“When you’re researching something like mental illness and psychiatric treatment, you have to be more careful, because there’s an ethical burden. Medical texts are sometimes useful, but they are also often problematic and reflect a lot of historical biases. My research process for anything related to illness was much more complex. It involved a lot more interviews, personal experience, reading memoirs, conversations with friends, conversations with experts…a wide spectrum of sources.”
And the sources for the novel were even more wide-ranging than that: “I think one great thing about doing a Ph.D. in literature, for me, was that I had to read a lot of different kinds of books. Just experiencing all those different ways of telling stories, from Jacobean plays to Victorian novels to contemporary fiction, helped me think a lot more capaciously about what writing can do, and different ways to create and maintain tension. I still read very widely across genres within contemporary fiction. I think that for writers, it’s really important to read outside your genre and comfort zone.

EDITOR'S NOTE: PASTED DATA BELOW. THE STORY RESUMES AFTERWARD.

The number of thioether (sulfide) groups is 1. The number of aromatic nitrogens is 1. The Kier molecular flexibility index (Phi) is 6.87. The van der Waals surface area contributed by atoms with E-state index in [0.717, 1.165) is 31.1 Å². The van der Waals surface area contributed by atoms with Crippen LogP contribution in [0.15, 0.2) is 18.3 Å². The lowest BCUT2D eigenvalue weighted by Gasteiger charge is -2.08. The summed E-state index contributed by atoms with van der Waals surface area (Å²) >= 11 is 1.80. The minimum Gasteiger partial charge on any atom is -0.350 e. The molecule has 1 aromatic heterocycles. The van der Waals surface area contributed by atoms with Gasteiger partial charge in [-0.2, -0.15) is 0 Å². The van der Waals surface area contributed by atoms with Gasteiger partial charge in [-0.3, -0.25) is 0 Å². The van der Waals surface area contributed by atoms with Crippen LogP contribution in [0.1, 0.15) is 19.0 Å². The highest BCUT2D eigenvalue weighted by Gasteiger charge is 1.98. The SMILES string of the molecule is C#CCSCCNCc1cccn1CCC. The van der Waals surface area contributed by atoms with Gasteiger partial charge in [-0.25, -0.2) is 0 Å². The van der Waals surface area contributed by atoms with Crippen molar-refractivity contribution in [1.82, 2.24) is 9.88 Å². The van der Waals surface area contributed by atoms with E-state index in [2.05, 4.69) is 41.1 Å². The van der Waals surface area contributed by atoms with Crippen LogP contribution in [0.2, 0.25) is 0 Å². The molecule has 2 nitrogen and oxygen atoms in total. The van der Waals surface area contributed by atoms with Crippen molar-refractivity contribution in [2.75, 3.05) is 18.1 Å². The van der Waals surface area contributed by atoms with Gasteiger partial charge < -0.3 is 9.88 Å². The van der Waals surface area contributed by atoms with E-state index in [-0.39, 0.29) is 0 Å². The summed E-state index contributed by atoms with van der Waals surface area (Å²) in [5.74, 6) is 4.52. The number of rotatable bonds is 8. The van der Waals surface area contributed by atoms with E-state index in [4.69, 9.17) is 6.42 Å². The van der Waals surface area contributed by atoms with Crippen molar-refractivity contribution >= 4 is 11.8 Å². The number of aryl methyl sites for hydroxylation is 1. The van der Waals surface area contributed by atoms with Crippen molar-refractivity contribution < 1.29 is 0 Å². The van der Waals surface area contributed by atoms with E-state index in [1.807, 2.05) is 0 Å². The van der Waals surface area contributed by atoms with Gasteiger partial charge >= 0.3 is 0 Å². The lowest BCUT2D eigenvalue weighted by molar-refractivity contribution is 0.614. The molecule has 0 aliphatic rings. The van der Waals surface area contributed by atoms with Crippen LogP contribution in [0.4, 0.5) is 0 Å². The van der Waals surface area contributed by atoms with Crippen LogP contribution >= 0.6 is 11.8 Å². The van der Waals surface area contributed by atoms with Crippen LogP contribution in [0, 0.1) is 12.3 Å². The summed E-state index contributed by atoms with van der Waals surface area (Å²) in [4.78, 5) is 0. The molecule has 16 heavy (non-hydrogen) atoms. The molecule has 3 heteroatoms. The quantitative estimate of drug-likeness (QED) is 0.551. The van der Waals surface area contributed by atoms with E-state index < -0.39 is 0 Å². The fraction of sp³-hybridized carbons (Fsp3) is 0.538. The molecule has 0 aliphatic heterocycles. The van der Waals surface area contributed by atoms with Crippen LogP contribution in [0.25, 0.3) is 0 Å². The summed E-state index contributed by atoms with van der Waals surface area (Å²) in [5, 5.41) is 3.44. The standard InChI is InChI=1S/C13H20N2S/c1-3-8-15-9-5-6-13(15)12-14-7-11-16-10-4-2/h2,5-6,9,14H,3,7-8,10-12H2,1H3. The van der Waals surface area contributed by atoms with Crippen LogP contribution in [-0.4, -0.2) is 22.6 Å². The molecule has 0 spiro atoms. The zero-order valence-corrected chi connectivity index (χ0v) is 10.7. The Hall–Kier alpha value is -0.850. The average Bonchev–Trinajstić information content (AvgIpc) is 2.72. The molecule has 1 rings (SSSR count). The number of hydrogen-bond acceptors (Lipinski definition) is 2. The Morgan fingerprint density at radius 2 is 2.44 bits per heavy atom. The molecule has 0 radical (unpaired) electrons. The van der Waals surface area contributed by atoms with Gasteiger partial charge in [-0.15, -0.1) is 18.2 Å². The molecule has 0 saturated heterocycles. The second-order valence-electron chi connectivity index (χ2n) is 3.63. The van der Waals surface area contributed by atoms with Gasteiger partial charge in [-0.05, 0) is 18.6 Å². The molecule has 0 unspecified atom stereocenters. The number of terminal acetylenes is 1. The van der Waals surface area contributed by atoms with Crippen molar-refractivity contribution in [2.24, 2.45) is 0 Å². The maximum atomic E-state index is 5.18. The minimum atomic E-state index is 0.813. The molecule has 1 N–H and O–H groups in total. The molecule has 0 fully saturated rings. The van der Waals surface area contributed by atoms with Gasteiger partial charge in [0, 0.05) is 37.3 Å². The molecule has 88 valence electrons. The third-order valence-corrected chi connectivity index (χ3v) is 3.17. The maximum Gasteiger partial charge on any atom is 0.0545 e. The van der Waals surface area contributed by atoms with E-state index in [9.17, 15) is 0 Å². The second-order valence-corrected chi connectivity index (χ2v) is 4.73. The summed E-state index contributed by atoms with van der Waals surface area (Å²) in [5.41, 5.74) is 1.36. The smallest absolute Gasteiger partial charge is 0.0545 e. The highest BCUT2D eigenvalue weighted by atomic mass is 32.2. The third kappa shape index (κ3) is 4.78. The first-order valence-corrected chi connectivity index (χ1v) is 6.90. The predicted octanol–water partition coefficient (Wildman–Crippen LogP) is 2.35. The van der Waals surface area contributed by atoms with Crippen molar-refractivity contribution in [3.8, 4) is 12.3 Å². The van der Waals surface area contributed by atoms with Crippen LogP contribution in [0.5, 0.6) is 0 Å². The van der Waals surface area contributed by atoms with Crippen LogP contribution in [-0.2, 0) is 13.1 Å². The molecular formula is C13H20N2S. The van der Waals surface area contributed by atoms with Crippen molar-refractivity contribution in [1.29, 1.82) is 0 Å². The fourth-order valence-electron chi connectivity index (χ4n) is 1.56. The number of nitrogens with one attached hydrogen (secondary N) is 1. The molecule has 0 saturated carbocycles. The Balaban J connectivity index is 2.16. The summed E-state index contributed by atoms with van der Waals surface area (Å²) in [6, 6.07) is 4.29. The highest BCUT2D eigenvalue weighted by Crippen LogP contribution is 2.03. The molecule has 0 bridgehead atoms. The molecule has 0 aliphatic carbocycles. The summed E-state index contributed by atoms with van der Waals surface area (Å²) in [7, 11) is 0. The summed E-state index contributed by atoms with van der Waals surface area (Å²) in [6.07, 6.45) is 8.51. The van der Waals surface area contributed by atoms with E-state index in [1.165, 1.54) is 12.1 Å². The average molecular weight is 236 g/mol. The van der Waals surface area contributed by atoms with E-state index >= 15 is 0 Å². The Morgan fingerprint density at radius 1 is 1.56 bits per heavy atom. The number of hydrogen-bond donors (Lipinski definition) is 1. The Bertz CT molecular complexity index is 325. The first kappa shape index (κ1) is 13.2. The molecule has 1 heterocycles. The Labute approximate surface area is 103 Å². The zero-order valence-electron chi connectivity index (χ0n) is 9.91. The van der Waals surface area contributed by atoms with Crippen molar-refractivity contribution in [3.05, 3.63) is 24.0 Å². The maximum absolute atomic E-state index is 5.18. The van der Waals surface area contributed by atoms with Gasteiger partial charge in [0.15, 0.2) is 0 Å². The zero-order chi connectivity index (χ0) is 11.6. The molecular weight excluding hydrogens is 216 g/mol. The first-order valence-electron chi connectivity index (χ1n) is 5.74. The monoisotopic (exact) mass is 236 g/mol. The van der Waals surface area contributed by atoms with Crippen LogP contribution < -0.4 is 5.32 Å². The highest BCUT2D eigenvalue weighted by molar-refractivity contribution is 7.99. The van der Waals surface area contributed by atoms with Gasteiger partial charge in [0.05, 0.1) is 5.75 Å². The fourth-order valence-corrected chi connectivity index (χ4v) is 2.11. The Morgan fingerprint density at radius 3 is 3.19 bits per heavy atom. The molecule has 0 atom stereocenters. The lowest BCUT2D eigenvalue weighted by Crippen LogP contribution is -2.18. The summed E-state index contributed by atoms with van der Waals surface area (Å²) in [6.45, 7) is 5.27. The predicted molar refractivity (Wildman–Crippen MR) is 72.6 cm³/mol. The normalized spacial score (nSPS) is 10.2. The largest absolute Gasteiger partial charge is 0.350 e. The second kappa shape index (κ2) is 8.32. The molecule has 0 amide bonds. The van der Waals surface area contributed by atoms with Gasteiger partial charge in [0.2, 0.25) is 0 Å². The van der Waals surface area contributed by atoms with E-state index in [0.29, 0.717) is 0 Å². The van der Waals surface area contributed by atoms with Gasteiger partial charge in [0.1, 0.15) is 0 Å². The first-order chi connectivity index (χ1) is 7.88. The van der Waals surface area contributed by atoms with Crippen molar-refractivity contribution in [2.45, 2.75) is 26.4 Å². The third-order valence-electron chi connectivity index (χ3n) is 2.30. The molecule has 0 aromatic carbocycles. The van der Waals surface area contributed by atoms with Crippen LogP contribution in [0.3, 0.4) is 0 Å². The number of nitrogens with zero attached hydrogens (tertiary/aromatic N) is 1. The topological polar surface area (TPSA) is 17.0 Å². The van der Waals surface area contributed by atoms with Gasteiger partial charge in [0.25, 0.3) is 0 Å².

“A lot of my research is on film and television from the mid-20th century, and some people have said my writing style has a kind of cinematic feel. I do think a lot about the setting, about sound, about how to create a visual tone, about how characters are placed ‘within the frame,’ so to speak. It’s kind of a chicken-or-egg situation—I don’t know if studying film made me write more cinematically, or whether my mind already had a cinematic way of thinking and therefore analyzing film felt natural to me. But 1940s film noir has definitely been influential, as have more recent crime television shows. I also love a lot of 1950s and 1960s fiction.
“In terms of more recent influences in crime fiction in particular, I am always in awe of suspense authors who have great plots but are also very character- and style-driven. Tana French, Gillian Flynn, Megan Abbott, Laura Lippman, Donna Tartt…many more!”